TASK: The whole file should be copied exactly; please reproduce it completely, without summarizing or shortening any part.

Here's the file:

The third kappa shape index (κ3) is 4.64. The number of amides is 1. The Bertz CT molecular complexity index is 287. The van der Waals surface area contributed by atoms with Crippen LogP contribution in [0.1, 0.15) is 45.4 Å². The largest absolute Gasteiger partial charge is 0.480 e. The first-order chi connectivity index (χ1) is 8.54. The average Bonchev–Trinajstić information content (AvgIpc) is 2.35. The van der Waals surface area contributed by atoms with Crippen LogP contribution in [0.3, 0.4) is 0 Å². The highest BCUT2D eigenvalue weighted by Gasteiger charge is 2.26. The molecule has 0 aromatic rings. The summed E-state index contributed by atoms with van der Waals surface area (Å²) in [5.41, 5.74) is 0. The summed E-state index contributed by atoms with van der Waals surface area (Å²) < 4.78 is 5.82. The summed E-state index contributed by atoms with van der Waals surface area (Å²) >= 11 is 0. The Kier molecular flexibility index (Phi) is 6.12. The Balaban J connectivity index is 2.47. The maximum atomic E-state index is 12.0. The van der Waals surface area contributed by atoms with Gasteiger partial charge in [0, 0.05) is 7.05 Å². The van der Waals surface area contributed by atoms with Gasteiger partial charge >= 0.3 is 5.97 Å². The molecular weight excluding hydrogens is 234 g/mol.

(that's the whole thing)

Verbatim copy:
The third kappa shape index (κ3) is 4.64. The number of amides is 1. The Bertz CT molecular complexity index is 287. The van der Waals surface area contributed by atoms with Crippen LogP contribution in [0.1, 0.15) is 45.4 Å². The largest absolute Gasteiger partial charge is 0.480 e. The first-order chi connectivity index (χ1) is 8.54. The average Bonchev–Trinajstić information content (AvgIpc) is 2.35. The van der Waals surface area contributed by atoms with Crippen LogP contribution in [0.3, 0.4) is 0 Å². The highest BCUT2D eigenvalue weighted by Gasteiger charge is 2.26. The molecule has 0 aromatic rings. The summed E-state index contributed by atoms with van der Waals surface area (Å²) in [5.41, 5.74) is 0. The summed E-state index contributed by atoms with van der Waals surface area (Å²) < 4.78 is 5.82. The summed E-state index contributed by atoms with van der Waals surface area (Å²) >= 11 is 0. The Kier molecular flexibility index (Phi) is 6.12. The Balaban J connectivity index is 2.47. The maximum atomic E-state index is 12.0. The van der Waals surface area contributed by atoms with Gasteiger partial charge in [0, 0.05) is 7.05 Å². The van der Waals surface area contributed by atoms with Gasteiger partial charge >= 0.3 is 5.97 Å². The molecular weight excluding hydrogens is 234 g/mol.